One of the things I like to do on Pearl Harbor is to explore locations linked to its World War II past. The latest location I found was the remains of a US Army coastal artillery battery that shot down one of the Japanese Zero planes during the 1941 Pearl Harbor bombing. This old US Army base is called Fort Kamehameha after the first Hawaiian king to unify the Hawaiian islands. The remains of Fort Kamehameha can be found along the shoreline of the present day Hickam AFB in Honolulu:
The fort was built in 1916 as part of a system of similar forts around Oahu to secure it from a naval attack known as the “Ring of Steel”. Here is a historic picture of Fort Kamehameha from 1932 where near the beaches the letter “E” shaped gun batteries can be seen:
Another example of these coastal artillery batteries can be seen at Fort DeRussy in Waikiki which has been fully restored and serves as the US Army Museum of Hawaii. Unlike Fort DeRussy, Fort Kamehameha is located on an active Air Force Base which means it is not open to the public. Visitors will need to have a military identification card or request base access at the Hickam Air Force Base visitor center. Since the fort closed in 1951, much of the land Fort Kamehameha sat on has been used by the Hawaii Air National Guard who flies America’s most advanced aircraft, the F-22 Raptor:
Adjacent to the modern buildings and equipment of the Air National Guard complex are a few of the old buildings of Fort Kamehameha that have survived demolition over the years:
Most of the remaining buildings are old houses that are no longer in use and have been abandoned. There are 33 of these homes left and they have not been demolished like most of the rest of the fort because they were added to the Register of Historic Places in 1984. There is also a church that remains that appeared to be in pretty good shape and may still be in use from what I could tell:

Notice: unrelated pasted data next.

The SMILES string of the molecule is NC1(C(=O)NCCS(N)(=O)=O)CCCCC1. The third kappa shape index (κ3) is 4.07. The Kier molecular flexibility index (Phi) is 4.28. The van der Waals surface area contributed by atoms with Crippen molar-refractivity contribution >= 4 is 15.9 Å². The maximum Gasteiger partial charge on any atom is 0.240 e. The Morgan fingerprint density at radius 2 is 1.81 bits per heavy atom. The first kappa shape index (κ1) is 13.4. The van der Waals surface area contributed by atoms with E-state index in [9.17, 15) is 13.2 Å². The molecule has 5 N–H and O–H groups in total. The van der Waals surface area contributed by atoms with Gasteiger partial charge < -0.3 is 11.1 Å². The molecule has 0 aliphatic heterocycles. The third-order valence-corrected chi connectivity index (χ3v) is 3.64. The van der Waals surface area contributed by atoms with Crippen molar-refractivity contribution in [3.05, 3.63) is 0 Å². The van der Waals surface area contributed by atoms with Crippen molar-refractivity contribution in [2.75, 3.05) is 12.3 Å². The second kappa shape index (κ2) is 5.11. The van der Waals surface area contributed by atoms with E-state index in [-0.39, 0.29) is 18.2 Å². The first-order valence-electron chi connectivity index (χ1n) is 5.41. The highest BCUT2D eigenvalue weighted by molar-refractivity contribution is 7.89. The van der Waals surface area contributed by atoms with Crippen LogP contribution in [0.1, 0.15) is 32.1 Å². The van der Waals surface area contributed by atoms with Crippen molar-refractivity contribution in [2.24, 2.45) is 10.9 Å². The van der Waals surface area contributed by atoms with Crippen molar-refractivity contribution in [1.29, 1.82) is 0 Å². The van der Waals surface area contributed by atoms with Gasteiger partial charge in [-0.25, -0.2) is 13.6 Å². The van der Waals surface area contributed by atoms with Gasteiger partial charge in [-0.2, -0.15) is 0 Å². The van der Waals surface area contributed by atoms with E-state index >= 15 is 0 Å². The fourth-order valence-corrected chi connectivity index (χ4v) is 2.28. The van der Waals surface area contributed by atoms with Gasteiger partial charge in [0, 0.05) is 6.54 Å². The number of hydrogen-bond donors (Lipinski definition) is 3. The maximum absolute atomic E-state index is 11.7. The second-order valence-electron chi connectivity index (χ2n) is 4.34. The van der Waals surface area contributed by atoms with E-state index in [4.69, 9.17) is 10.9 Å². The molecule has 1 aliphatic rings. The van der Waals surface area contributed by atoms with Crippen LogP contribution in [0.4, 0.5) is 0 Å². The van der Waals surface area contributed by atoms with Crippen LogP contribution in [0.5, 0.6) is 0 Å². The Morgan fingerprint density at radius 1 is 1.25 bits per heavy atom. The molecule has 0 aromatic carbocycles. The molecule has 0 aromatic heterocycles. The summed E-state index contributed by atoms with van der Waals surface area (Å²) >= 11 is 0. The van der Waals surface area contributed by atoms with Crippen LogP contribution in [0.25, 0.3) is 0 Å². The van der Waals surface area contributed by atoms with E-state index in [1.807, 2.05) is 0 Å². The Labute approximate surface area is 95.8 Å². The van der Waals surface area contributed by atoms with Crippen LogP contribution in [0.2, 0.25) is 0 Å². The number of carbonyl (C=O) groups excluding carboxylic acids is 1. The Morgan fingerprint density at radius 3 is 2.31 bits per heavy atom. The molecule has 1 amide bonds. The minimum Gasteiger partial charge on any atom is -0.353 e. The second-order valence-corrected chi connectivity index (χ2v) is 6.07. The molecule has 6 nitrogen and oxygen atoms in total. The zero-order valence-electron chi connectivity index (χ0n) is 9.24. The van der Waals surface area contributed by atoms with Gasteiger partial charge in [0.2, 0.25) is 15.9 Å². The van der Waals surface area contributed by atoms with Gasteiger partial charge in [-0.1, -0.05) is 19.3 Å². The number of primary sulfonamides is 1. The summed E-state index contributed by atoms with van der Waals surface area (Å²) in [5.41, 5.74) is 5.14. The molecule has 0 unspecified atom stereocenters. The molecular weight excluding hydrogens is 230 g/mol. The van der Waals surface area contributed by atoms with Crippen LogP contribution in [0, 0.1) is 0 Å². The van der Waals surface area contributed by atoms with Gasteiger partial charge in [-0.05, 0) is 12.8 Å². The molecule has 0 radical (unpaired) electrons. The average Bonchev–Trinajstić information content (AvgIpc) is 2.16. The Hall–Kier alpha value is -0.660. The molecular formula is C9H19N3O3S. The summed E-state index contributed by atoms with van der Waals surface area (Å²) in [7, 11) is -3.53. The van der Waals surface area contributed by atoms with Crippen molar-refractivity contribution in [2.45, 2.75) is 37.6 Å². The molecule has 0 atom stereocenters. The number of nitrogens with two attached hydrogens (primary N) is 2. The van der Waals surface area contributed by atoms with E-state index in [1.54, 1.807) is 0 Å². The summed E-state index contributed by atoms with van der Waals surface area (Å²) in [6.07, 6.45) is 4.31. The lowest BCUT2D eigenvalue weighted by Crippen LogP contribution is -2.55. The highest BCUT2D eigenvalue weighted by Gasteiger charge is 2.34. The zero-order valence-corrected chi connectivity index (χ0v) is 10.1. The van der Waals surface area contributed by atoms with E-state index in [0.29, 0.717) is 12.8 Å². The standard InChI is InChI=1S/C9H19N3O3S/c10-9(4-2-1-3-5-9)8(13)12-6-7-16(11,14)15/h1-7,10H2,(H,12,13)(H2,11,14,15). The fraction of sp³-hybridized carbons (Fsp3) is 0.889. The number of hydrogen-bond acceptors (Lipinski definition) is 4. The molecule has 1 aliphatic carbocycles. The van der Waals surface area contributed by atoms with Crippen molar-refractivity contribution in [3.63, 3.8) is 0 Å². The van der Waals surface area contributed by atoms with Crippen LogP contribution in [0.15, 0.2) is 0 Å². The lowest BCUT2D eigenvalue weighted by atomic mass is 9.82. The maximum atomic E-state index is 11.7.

While walking around I also spotted this marker in memory of Corporal Claude Bryant, Private Eugene Bubb, Private First Class Oreste Datorre, and Private Donat Duquette Jr. from the Charlie Battery, 41st Coastal Artillery and Private Edward Sullivan from Charlie Battery, 55th Coastal Artillery. All five of these soldiers were killed defending Fort Kamehameha during the bombing of Pearl Harbor:
There is a signboard near the marker that explains the history of Oahu’s “Ring of Steel” which Fort Kamehameha was part of:
As explained on the marker, the five soldiers killed at Fort Kamehameha was by an incidental strafing since the fort was not considered a target by the Japanese. This demonstrates how insignificant the coastal artillery guns were by World War II when aircraft had become the preferred choice of projecting power over ships. Despite the inadequacy of its coastal artillery guns the soldiers at Fort Kamehameha did attempt to shoot down the attacking Japanese aircraft with a few of the anti-aircraft guns they had and were successful in shooting down one Japanese Zero:
Today the remains of Battery Hawkins which was one of the five batteries at Fort Kamehameha can still be seen:
The name Battery Hawkins can still be seen on the structure after all these years:
I had a much better appreciation of how this battery looked due to my prior visit to Fort DeRussy because today Hawkins Battery is largely overgrown with vegetation:
My favorite part of Fort Kamehameha is the beautiful beach In front of Hawkins Battery:
Even this beach has an interesting history, the beach was once part of the lands of Hawaiian Queen Emma who used the land as a beach front estate. She died in 1885 and after Hawaii’s annexation to the United States in 1898 the land was eventually acquired from Queen Emma’s heirs to use for military purposes in 1907. This is why this beach is known as Queen Emma’s Point.
For most people a visit to Fort Kamehameha would be quite boring and not worth the time and trouble to get on to Hickam Air Force Base. However, for real World War II history buffs like myself, Fort Kamehameha is a little known part of the Pearl Harbor bombing that I found interesting to take some time to check out.